Andrew Orlowski with Terry Fisher on Promises to Keep

Digital music: flat fee futures

When Steve Gorden, a flat fee proponent and former Sony attorney, made his case on NPR recently the RIAA stepped up to the plate, asking “Do you want Government to set the price for music – for Beethoven?” This absurd claim was left unchallenged by the producers, but it was typical of objections left during Fisher’s stint as a guest on Lawrence Lessig’s weblog. Not only did this bring out the usual array of bedroom hopefuls, touting their own software, but the objection to state involvement in the market for cultural goods. This gets short shrift from Fisher.

“These objections have a lot of rhetorical power, but they’re wrong headed. I point out in the book that the entire music industry is already shot through with government involvement: copyright confers power on producers insulating them from market forces, the entire intellectual property regime requires a major involvement of the government; and the past shows that the industry is full of devices such as compulsory licenses which required government involvement. The idea that an ACS for digital music represents a new involvement by government is entirely wrong”.

That said, Fisher notes, some objections seem quite legitimate and a successful ACS must address them.

Performance Rights in Digital Distribution

Old Songs Generate New Cash for Artists

SoundExchange, a nonprofit agency in Washington, is authorized by the United States Copyright Office to collect royalties from digital broadcasters and pay them directly to performing artists. Founded in 2000 and initially part of the Recording Industry Association of America, SoundExchange made its first payments in 2001 and, after a slow beginning, has begun to double its annual collections; in 2005 it expects to collect and allocate $35 million.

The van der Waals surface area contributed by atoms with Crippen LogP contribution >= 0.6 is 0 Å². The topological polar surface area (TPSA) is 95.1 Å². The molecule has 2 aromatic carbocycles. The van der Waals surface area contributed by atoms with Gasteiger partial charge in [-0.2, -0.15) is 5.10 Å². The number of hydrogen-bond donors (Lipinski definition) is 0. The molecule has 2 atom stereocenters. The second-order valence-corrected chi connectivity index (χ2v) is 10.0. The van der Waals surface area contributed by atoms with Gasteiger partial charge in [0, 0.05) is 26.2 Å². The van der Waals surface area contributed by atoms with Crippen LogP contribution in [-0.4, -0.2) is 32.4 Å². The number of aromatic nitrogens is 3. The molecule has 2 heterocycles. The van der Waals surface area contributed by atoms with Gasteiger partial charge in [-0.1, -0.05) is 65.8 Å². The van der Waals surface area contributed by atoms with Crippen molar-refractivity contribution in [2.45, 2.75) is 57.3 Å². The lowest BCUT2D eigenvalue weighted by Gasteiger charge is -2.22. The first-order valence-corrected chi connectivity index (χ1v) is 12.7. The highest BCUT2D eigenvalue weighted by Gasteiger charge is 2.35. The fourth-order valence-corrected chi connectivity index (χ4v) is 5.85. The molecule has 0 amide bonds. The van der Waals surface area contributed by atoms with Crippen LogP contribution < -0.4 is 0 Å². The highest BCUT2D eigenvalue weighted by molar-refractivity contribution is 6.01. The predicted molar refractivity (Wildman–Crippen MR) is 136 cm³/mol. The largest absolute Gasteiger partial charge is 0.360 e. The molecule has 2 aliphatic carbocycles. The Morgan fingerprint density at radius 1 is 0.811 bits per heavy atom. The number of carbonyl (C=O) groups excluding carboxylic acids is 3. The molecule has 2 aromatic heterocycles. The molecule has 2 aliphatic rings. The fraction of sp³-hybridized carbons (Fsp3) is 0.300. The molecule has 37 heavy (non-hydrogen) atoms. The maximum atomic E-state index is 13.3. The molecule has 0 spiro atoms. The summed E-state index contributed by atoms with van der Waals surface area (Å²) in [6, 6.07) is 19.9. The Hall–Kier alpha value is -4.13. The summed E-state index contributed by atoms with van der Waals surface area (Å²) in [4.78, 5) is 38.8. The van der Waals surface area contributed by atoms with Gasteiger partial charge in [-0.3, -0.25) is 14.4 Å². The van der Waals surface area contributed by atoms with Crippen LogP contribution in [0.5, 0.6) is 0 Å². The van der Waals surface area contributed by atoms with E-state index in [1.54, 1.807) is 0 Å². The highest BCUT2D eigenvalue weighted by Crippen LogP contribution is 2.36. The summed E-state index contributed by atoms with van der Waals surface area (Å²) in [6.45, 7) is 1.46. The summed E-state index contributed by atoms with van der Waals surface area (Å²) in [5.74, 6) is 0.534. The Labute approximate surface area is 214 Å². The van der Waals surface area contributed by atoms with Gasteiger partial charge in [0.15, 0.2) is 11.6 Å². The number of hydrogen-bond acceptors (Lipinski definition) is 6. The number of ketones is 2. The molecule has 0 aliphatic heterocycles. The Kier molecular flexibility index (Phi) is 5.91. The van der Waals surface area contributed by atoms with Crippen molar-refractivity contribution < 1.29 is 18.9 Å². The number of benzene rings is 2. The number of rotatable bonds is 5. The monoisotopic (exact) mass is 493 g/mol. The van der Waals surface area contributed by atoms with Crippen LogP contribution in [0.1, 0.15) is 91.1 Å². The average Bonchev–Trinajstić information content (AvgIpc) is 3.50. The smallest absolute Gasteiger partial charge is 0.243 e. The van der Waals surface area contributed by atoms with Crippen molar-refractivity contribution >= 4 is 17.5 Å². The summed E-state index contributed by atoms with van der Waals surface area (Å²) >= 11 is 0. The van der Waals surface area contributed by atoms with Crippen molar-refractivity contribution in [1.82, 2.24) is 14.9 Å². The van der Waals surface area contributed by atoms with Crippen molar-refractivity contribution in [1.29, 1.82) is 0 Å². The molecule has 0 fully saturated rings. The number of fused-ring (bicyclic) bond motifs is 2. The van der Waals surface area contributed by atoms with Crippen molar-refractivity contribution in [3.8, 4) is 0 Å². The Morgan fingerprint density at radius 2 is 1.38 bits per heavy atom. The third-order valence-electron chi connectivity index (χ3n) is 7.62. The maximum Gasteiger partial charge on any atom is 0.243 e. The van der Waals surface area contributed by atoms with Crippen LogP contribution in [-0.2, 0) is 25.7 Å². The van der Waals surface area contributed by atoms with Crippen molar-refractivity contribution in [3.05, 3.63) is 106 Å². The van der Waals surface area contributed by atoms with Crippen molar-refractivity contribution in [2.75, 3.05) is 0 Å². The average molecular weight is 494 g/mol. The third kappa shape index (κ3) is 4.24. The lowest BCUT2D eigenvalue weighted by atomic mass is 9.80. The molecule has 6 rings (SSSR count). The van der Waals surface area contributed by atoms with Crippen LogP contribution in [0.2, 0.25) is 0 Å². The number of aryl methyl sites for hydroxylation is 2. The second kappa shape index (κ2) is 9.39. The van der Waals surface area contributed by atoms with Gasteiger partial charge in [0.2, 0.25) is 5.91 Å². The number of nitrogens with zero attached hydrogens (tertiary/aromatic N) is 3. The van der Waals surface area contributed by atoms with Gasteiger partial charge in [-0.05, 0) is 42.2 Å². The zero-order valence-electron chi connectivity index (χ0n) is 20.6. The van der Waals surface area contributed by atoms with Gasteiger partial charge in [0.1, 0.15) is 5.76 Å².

But the biggest obstacle the agency faces, it says, is getting the word out to artists and registering them for payment. These royalties for new and unfamiliar formats are a category of payment that performing artists in the United States have never had: a performance right.

“This is a brand-new right,” said John Simson, the executive director of SoundExchange. “A lot of artists are unaware of it, and we’re working against 80 years of a music industry without a performance right.” (In Europe and elsewhere around the world, performing artists are paid a royalty for radio play, but because the United States has not paid the fee in the past, it has generally not been reciprocated by other countries.)

[…] The artists who stand to gain the most from a performance right are performers of pop classics and oldies standards who never received radio royalties before but, since hits from decades past stay in rotation, could collect significant amounts of money.

Carl Gardner, one of the original singers in the Coasters, sang on “Yakety Yak,” “Charlie Brown,” “Searchin’,” “Poison Ivy” and other radio staples but did not write the songs, so he never collected a royalty when they were played on the radio. (Those songs were written by Jerry Leiber and Mike Stoller, who own their own publishing rights.)